We work on a small island at the Pacific entrance to the Panama Canal.
It’s not as remote as it sounds. Isla Naos is one of three small islands in front of Panama City and is the site of the Smithsonian Tropical Research Institute’s (STRI) Naos Laboratories. In 1912 the islands were connected to Panama City by a 3 km causeway made from rock excavated during the construction of the Panama Canal. The causeway blocks currents and reduces sedimentation at the entrance of the Canal. And, of course, it means we can drive to work.
The Amador Causeway with Naos, Perico and Flamenco Islands.
It’s not just the large 1914 emblazoned on each end of the building that hints at its history. If you look carefully, among the lab benches and science equipment you can see traces of the building’s story. The third floor has strange metal poles scattered at inconvenient locations through the labs and offices. These turnbuckles actually act to suspend the floor from the ceiling.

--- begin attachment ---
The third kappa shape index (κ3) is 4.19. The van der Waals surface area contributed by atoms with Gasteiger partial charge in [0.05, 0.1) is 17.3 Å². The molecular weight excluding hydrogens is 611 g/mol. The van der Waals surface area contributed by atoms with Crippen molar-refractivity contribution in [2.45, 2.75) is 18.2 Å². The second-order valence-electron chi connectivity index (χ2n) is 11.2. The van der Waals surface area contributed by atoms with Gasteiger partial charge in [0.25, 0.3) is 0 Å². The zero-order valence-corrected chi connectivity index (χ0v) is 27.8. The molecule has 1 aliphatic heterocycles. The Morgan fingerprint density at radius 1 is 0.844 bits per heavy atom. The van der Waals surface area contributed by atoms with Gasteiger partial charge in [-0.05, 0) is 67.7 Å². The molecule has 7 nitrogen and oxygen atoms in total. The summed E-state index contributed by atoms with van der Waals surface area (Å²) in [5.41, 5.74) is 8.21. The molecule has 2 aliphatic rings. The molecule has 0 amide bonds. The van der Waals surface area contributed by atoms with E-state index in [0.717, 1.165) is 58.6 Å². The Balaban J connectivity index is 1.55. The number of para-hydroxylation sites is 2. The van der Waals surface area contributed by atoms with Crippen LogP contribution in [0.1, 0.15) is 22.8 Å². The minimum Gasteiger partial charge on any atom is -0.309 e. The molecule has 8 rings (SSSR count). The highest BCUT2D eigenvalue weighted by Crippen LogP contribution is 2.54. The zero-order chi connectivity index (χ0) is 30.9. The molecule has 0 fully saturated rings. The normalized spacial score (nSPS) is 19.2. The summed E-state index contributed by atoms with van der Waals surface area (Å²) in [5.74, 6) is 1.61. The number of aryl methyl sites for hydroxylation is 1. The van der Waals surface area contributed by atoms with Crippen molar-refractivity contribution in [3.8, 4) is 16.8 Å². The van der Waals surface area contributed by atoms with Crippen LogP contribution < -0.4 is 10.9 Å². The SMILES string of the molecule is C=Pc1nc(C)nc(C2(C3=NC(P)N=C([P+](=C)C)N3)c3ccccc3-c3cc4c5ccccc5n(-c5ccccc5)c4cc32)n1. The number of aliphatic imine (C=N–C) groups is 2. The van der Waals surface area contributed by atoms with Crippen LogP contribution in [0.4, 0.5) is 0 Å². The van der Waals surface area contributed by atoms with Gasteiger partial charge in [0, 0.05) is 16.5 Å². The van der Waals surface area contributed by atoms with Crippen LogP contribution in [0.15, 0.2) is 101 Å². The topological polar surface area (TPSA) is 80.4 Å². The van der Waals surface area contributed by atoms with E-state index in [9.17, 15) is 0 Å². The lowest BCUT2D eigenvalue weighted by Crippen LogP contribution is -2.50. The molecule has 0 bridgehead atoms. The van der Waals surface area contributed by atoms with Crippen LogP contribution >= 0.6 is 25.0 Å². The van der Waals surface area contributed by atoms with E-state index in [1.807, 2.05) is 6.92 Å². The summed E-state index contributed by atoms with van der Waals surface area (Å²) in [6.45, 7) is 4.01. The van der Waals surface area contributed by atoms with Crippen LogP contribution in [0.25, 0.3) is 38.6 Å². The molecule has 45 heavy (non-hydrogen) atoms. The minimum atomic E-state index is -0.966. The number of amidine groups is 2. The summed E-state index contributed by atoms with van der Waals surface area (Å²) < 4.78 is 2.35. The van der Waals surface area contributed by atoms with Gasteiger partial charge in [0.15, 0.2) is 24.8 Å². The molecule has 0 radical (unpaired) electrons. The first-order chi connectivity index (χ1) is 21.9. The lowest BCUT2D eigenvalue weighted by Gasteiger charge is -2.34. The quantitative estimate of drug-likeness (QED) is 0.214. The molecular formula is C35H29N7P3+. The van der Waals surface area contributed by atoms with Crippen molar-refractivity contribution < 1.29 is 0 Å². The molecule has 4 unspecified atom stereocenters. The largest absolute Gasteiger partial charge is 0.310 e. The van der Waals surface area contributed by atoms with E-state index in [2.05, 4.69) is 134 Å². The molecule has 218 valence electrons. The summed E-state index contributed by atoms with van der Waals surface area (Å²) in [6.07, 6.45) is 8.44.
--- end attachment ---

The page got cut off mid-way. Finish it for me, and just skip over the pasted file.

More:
The Collin Lab is officially in STRI’s building 359
but we call it the “1914 building”.
Turnbuckles hold up the floor.
Our 1914 building was originally a military building. Gun batteries and later missiles were stationed on the islands to defend the Canal. In the early days, trains were used to move the small guns from the islands to the mainland. A large space in our 1914 building was originally used to maintain these trains, and used to have tracks running along the floor. There was a large hoist on an H frame running most of the length and width of what are now the 1st and 2nd floors of the lab. The hoist had an electric winch that could lift rail cars from the track and move them to the side for maintenance. Now, 100 years later, this historic building houses modern scientific equipment.
The 1914 building circa 1970.